Serum CRP, endothelin levels high in hypertensive patients
In patients with uncontrolled blood pressure and severe hypertension, microvascular dysfunction is more pronounced and serum C-reactive protein (CRP) and endothelin levels are elevated, a recent study has found.
Using nailfold videocapillaroscopy, researchers evaluated microcirculatory parameters in 25 patients with resistant hypertension (RH; mean age 55.5±10.2 years), 25 patients with mild-to-moderate hypertension (MMH; mean age 55.0±9.8 years) and 25 normotensive controls (mean age 39.4±15.8 years).
Median serum CRP levels were significantly elevated in RH and MMH patients relative to the controls (0.36 and 0.21 vs 0.06 ng/dL; p=0.005), but no significant difference was observed between the two hypertensive groups. Levels of other inflammatory biomarkers such as adiponectin and endothelin were comparable among the three groups.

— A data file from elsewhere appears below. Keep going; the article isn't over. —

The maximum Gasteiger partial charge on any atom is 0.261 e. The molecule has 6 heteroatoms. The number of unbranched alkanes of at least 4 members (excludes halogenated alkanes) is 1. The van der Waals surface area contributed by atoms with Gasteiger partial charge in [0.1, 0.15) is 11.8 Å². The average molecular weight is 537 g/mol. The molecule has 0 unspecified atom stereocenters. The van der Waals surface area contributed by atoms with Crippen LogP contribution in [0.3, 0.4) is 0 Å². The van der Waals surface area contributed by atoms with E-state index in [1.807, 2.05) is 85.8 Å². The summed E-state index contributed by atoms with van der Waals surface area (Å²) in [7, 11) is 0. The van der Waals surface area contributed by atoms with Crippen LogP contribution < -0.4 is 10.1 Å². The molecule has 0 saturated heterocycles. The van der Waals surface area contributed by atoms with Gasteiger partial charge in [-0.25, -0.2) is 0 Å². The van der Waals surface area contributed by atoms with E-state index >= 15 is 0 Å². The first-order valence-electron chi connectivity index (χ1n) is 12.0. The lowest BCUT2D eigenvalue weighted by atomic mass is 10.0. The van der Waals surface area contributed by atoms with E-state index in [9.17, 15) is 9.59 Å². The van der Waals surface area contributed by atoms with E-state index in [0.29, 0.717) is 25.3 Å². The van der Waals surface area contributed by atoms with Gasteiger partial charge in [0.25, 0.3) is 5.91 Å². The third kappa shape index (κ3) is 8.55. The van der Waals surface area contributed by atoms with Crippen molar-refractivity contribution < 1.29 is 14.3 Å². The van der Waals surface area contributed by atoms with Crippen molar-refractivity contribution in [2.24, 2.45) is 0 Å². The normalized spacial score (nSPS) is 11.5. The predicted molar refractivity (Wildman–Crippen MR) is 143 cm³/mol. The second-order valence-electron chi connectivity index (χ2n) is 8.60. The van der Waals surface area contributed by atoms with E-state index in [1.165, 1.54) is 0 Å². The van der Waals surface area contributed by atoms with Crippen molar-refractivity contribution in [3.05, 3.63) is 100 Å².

Upon subgroup analyses, individuals who were not on statin medication showed increased median endothelin levels, which reached statistical significance in the MMH and RH groups compared with the controls (26.7 and 24.3 vs 15.09 pg/dL; p=0.0001 and p=0.003, respectively).
Moreover, median serum CRP was significantly higher in the RH group than in the MMH and control groups (0.45 vs 0.17 and 0.06 ng/dL; p=0.04), while red blood cell velocity was significantly lower than in normotensive controls (0.91 vs 0.95; p=0.01).
Restricting the analysis to hypertensive participants, researchers showed that nonuse vs use of statins led to significantly higher median serum endothelin levels in both the RH (24.3 vs 16.5 pg/dL) and MMH (26.7 vs 13.1 pg/dL; p<0.01) groups.